In my first marriage, we got together for reasons not involving love. I was 18 at the time and knew it was time to jump ship. This was the first cross roads in my life that I had encountered. There were two paths. One would have been a path to self destruction, and the other would have been a path of self discovery and adventure. I chose the latter.
As time went on, we learned to love one another. The struggle we faced by being so young made it all that more intense. It taught us to go with the flow of things and cling to one another during those difficult times. We were the best of friends. It wasn’t until years later, when we started growing apart due to wanting different things out of life, that I ended it. The time had come to be on my own and see what the world had to offer.
It was a mutual divorce and we split everything we owned. We sold the house and I had escrow issue two checks, one to him and one to me of equal amounts. I gave him all the furniture as I decided to move across the state and wanted to travel light. He kept his truck and I kept my car. We never had any children together because I never wanted any with him, but we did have my dog Sandy. In the end, he tried to keep her after changing his mind later once everything was said and done. But that didn’t last long, and he gave her back to me saying that I had made a big mistake. At that point, we went our separate ways and that was that.
As the years passed, I meet my second husband and moved over seas to Greece. I took it very slow this time. I waited a year before moving to Greece, and then we married a year and a half after we moved in together. We married for love and a deep love at that. We spoke in depth about how difficult our relationship would be, not only for me living in a foreign country, but also about the marriage by bringing together two different cultures.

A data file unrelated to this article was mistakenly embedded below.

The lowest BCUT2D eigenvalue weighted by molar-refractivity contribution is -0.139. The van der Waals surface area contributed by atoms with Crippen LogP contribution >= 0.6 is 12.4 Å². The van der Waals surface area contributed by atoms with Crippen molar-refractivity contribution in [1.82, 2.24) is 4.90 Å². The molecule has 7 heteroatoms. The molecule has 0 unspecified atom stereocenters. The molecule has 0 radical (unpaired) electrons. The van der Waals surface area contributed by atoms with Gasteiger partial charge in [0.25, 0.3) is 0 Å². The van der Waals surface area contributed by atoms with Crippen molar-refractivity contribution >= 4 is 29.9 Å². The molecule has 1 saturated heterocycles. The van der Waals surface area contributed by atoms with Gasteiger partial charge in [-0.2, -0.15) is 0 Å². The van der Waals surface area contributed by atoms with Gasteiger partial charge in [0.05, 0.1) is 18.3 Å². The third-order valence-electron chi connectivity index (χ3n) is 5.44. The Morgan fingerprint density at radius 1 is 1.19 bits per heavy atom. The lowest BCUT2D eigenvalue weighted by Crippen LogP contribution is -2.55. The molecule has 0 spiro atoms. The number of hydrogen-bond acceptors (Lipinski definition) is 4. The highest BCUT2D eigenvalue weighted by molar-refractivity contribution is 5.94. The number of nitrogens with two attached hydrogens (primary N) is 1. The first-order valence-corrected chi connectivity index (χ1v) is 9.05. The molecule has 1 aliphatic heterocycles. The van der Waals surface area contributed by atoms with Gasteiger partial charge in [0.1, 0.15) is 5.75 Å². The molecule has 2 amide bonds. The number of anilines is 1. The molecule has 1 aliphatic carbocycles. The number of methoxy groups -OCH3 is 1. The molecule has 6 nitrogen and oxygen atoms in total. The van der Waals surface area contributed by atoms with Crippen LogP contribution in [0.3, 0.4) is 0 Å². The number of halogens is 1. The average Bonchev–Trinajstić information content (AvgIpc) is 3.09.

In the beginning, the strain on our relationship was caused by his family and cultural differences. We couldn’t change the way his family felt about our relationship, but we were able to work out our cultural differences. We took both cultures, intertwined them, and made it our own. It was a relationship of compromise. Of course, I had to compromise more than he did because I was living in his country, but he tried the best he could to work with me.
At times, there were misunderstandings with one another. He had a difficult time with the English language. Translating what was said from English into Greek, more often than not, did not mean the same thing. During those times, we would sit down and I would explain in order for him to understand. We made it work.
From the day I met my second husband, I knew right then and there he was the man I wanted to have a child with. We waited a couple of years. Once we were both in agreement, it only took that one time and I was pregnant. We were ecstatic. He accompanied me to every doctor’s appointment during my pregnancy (because the doctor didn’t speak English) and he enjoyed the attention while waiting in a waiting room filled with women. The pregnancy went smoothly, except for the fact I couldn’t gain weight. I remember he tried to fatten me up during that last month of my pregnancy by getting me Greek pizza on a daily basis. It was an exciting time for us. I don’t remember us laughing as much as we did during my pregnancy as we watched as I grew bigger and bigger. Hell, I didn’t even feel like I was pregnant!
Once our daughter came along, we were on cloud nine. We both wanted to teach her so much. We agreed that both Greek and English would be spoken in the home. He would speak to her in Greek and I would speak to her in English. As a result, she became fluent in both languages. For example, when we were both in a room with her and she was talking, she would be looking at me and talking in English, and then would turn to her father and continue her conversation in Greek. It amazed us.